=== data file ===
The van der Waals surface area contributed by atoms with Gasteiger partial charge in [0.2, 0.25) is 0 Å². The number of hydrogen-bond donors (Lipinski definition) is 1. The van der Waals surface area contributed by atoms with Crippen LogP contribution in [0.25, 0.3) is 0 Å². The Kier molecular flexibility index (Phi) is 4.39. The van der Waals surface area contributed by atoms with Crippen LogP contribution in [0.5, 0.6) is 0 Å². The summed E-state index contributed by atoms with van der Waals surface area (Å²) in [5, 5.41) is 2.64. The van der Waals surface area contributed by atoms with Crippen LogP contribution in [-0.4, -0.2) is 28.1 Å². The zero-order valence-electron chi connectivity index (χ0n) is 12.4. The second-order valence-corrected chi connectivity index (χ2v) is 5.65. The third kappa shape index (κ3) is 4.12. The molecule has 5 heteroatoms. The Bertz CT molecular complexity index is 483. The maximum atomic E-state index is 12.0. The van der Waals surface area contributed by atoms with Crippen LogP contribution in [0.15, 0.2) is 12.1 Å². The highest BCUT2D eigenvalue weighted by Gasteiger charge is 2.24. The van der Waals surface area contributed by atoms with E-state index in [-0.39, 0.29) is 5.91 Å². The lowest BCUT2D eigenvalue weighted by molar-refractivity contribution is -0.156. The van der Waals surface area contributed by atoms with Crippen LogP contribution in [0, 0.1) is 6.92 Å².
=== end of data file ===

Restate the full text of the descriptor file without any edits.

The van der Waals surface area contributed by atoms with Gasteiger partial charge in [0.2, 0.25) is 0 Å². The number of hydrogen-bond donors (Lipinski definition) is 1. The van der Waals surface area contributed by atoms with Crippen LogP contribution in [0.25, 0.3) is 0 Å². The Kier molecular flexibility index (Phi) is 4.39. The van der Waals surface area contributed by atoms with Crippen LogP contribution in [0.5, 0.6) is 0 Å². The summed E-state index contributed by atoms with van der Waals surface area (Å²) in [5, 5.41) is 2.64. The van der Waals surface area contributed by atoms with Crippen LogP contribution in [-0.4, -0.2) is 28.1 Å². The zero-order valence-electron chi connectivity index (χ0n) is 12.4. The second-order valence-corrected chi connectivity index (χ2v) is 5.65. The third kappa shape index (κ3) is 4.12. The molecule has 5 heteroatoms. The Bertz CT molecular complexity index is 483. The maximum atomic E-state index is 12.0. The van der Waals surface area contributed by atoms with Crippen LogP contribution in [0.15, 0.2) is 12.1 Å². The highest BCUT2D eigenvalue weighted by Gasteiger charge is 2.24. The van der Waals surface area contributed by atoms with E-state index in [-0.39, 0.29) is 5.91 Å². The lowest BCUT2D eigenvalue weighted by molar-refractivity contribution is -0.156. The van der Waals surface area contributed by atoms with Crippen LogP contribution in [0, 0.1) is 6.92 Å².